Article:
Gov. Baker Announced Extends Statewide School Closure Through End of School Year
WESTPORT — Westport Community Schools announces that, in accordance with a new order from Gov. Charlie Baker and the Massachusetts Department of Elementary and Secondary Education, the Westport Community Schools shall remain closed through the end of the 2019-2020 academic year as a precaution against the COVID-19 pandemic.
The statewide closure of schools, originally set to end on April 7 and previously extended to May 4, has been further extended through the end of the school year.
The closure of schools is an unprecedented step by the state that is seen as vital to limit the potential spread of COVID-19 and to continue the practice of social distancing as more positive cases and deaths are announced in the state each day.
The extended closure of schools is an unprecedented step in limiting the potential spread of COVID-19 and continuing the practice of social distancing as more positive cases and deaths are announced in the state each day.
Westport Community Schools will offer food service pickup beginning Tuesday, April 28. The program will be distributing five days worth of breakfast and lunch items per child once a week, every Tuesday from 10:30 a.m. to 12:30 p.m. Pickups will take place at the Westport High School, 19 Main Rd., and vehicles are asked to drive in the “EXIT” area closest to the cemetery to form a line near the loading dock. Individuals should wipe down all items once they arrive at home.
Anyone who can’t pickup their food but are in need should contact Michelle Rapoza, Business Manager at email@example.com or via a text message to 774-930-1223.
All athletic programs, events and after school activities will remain suspended and fields, playgrounds and play areas will remain closed until further notice.
Commissioner of Elementary and Secondary Education Jeffrey Riley canceled MCAS for the remainder of the 2019-2020 school year across grades 3-10. The Commissioner has not yet made a decision regarding competency determination for high school graduation.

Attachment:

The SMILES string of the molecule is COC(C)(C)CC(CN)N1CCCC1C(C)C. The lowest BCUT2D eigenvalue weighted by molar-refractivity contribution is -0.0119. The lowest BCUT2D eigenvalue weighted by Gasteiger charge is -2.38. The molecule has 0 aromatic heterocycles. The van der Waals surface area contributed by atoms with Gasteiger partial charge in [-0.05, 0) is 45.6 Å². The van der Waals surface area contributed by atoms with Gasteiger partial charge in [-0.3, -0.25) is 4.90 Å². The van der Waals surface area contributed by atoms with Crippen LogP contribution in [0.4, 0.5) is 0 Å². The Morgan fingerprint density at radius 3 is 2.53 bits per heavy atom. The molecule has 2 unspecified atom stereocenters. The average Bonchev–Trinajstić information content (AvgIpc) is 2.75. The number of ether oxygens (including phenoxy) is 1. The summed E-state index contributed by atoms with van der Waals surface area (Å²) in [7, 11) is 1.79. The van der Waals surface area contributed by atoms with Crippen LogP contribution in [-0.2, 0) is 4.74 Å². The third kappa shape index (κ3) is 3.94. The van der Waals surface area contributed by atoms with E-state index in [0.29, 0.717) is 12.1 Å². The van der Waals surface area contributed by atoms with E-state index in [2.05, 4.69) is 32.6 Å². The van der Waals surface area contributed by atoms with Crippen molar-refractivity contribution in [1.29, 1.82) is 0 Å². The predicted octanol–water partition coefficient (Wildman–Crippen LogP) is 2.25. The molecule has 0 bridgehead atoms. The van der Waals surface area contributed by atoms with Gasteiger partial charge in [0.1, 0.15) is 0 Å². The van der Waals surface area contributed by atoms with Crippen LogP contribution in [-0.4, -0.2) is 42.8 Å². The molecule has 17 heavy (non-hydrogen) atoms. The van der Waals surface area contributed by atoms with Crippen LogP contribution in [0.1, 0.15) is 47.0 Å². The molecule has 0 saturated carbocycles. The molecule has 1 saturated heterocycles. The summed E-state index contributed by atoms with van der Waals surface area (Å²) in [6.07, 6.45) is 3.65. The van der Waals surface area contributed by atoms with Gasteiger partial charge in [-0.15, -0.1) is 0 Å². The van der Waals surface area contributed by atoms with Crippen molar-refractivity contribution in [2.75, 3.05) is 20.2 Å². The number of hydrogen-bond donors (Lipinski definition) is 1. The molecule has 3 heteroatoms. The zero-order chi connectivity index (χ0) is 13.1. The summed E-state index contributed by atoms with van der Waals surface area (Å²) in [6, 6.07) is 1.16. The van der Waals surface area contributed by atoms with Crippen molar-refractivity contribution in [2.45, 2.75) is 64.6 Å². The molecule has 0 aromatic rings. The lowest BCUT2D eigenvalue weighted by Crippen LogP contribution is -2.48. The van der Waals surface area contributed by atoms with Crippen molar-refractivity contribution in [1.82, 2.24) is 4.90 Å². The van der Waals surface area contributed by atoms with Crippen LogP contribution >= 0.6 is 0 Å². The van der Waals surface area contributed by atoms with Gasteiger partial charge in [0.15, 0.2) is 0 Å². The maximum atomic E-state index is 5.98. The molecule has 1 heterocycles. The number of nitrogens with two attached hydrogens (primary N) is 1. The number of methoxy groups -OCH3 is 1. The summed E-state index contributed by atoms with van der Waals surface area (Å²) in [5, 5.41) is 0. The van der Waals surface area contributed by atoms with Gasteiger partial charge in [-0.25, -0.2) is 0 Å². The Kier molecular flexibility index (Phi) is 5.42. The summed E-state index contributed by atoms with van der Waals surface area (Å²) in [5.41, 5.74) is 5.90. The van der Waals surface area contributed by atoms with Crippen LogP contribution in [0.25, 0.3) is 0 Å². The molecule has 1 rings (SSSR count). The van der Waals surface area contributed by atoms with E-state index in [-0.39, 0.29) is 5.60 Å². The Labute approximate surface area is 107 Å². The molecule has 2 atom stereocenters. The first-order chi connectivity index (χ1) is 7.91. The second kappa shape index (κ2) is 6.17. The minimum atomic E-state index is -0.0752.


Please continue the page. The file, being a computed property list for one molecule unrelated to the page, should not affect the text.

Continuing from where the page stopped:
Decisions about events like graduation, prom and academic awards ceremonies will be discussed in the coming days and weeks and further information will be shared as it becomes available.
“We are saddened to see our school year cut short in the midst of this pandemic, but we believe it is the best step to take at this time,” said Superintendent Reese. “We are disappointed, like I’m sure all of our students are, to not be able to partake in the end-of-year school traditions. We would like to reiterate that we are here for our students if they need anything. We would also like to say we are so proud of everyone for their hard work and perseverance during these uncertain times. To our seniors, we wish you all the best in your future endeavors, and remember, once a wildcat, always a wildcat.”
Remote learning will continue through the end of the school year and new content will continue to be introduced to students by their teachers.
Commissioner Riley will be releasing additional guidance and recommendations to school districts statewide within the coming days.
Teachers and administrators have worked since the initial school closure to support students’ connections to their school community and classwork.
During the school closure, teachers have remained vigilant and mindful of their individual students’ needs and have made adjustments according to those needs. Teachers will continue to reach out to students and families on a regular basis throughout the remainder of the school closure.